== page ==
AI regulation ‘clearly’ needs to happen quickly, government accepts

Concerns have been raised by Labour MP Darren Jones that existing plans to make sure AI is safe and secure don’t go far enough

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The government has accepted it will “clearly” have to work quickly to regulate artificial intelligence after a senior Labour MP said the current approach wasn’t fit for purpose.

Darren Jones - who chairs the Business Select Committee - used a Commons debate on Monday (May 22) to warn that if ministers got the regulation wrong, Britain would “suffer further decline and become even less in control of its future”.

What was the original plan to deal with AI?

In March, the government announced a “white paper” - a document setting out how it intended to tackle artificial intelligence (AI). It said it wanted to avoid “heavy-handed legislation” which could stifle innovation and encourage companies involved in AI not to invest in the UK.

Instead, it called on regulators that already exist - like the Competition and Markets Authority - to publish guidance for the sectors they already look after, with advice on things like risk assessment. The government also put £2 million into a “sandbox” - essentially a trial space where businesses building AI could test how regulation might apply to their products.

But in the past two months, concerns have been raised (by Jones and others) that this “light touch” approach won’t be enough to deal with the AI revolution heading our way. Programmes like ChatGPT have already revolutionised text-based tasks, using so-called “deep learning” to have a conversation with the person asking it questions, while the telecoms giant BT announced last week it would cut up to 55,000 jobs - with some customer service staff set to be replaced by AI.

Has the plan changed?

At last week’s G7 summit in Hiroshima, world leaders including Rishi Sunak agreed to “identify potential gaps and fragmentation in global technology governance”. The Prime Minister went further than he had done previously - admitting it would be necessary to put “guardrails” in place around AI to make sure it was deployed “safely and securely”.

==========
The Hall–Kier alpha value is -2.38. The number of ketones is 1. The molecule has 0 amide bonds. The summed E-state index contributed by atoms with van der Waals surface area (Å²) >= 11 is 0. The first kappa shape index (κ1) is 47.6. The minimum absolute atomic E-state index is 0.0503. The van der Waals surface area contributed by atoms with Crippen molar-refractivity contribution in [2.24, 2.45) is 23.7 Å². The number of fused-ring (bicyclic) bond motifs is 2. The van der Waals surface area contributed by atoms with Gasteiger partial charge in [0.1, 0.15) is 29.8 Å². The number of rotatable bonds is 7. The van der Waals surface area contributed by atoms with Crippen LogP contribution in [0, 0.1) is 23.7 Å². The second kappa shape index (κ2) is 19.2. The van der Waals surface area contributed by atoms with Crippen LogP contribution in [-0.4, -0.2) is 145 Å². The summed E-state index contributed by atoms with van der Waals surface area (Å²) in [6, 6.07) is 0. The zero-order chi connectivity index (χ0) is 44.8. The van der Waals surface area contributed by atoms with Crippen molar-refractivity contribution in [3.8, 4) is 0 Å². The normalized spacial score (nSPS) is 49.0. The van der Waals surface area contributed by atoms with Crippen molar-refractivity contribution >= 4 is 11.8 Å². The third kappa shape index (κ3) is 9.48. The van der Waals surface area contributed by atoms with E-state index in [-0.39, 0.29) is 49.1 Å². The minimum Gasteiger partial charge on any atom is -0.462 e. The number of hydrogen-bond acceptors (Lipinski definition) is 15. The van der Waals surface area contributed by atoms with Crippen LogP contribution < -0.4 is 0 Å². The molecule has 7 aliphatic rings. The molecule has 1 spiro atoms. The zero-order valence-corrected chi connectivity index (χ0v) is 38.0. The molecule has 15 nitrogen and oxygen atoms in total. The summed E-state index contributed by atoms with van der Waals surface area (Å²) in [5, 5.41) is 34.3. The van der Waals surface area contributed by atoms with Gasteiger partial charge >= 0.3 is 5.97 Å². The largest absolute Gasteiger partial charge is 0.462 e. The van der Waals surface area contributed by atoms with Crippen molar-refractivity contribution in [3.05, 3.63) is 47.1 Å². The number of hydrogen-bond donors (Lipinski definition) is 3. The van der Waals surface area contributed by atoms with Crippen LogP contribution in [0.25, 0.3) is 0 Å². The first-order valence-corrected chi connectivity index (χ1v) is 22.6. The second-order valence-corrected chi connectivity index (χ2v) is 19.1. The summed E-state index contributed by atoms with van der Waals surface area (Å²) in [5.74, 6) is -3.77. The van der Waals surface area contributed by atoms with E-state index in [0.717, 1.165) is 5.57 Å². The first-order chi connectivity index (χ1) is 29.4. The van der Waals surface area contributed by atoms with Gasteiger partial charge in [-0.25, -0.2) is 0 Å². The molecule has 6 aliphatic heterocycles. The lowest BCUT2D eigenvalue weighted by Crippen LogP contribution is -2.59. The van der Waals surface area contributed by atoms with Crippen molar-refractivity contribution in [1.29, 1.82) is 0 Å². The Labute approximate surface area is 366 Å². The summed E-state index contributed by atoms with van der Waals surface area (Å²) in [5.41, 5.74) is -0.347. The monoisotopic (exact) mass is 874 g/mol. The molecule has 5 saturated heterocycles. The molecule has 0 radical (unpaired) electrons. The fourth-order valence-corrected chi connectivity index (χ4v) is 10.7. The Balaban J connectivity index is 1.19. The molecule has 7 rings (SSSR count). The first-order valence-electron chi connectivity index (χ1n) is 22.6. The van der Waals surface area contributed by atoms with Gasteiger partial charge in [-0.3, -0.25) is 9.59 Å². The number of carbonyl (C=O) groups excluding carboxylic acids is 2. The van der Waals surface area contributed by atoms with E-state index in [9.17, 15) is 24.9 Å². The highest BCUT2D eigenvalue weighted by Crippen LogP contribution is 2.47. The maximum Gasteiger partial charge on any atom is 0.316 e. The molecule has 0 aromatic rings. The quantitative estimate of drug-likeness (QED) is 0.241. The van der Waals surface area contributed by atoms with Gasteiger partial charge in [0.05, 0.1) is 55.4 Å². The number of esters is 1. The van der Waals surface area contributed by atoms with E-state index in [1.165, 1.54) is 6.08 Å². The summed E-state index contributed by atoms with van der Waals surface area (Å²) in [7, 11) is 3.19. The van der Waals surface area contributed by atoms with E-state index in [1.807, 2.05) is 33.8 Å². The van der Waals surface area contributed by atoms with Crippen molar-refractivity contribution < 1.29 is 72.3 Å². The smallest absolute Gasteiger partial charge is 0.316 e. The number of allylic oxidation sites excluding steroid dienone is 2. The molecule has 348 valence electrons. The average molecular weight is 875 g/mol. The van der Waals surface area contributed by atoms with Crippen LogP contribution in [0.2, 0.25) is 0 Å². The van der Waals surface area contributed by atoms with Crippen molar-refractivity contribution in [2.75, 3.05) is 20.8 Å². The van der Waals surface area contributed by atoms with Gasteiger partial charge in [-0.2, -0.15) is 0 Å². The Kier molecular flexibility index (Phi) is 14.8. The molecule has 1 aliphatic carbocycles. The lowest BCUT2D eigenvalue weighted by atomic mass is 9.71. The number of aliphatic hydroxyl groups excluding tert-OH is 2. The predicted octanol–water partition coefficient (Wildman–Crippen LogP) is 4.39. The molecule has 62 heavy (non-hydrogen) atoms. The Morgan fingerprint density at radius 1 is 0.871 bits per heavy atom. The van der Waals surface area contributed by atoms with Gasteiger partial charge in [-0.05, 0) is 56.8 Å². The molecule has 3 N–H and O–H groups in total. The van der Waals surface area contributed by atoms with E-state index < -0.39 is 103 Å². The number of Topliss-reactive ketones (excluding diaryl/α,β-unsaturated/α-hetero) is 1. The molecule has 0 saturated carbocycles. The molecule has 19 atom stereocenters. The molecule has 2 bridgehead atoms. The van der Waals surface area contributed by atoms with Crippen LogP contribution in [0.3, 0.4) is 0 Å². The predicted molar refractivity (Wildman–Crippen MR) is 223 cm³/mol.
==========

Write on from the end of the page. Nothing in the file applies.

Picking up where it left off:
Concerns have been raised that AI deepfakes could disrupt the next general electionConcerns have been raised that AI deepfakes could disrupt the next general election
Concerns have been raised that AI deepfakes could disrupt the next general election

In his Commons debate, Jones said he welcomed the use of AI to “transform our public services and businesses” for the better but insisted that the UK “absolutely must create the conditions” for it to happen in an “ethical and just way”. He added that Parliament needed to reassure itself “we have created those conditions” before a “tragedy or scandal” triggered by AI becomes a reality.

Jones has also issued stark warnings about the use of “deepfake” videos or audio recordings of politicians saying or doing things they never have - which could be released during an election campaign to disrupt Britain’s democratic process. Experts have told NationalWorld they’re very worried about this threat and that the UK is on the “precipice” of electoral disruption caused by AI.

What has the government said?

Responding to Jones’s concerns, Technology Minister Paul Scully said the world had to tackle the challenges of AI together, and that the UK had to “achieve the right balance between responding to risks and maximising the opportunities” of the technology.

But he accepted that any changes would have to be done “at pace”. Scully went on: “It was only a few months ago that we first heard of ChatGPT, and we now have prompt engineers, a new, relatively well paid occupation that until recently no one had ever heard of.”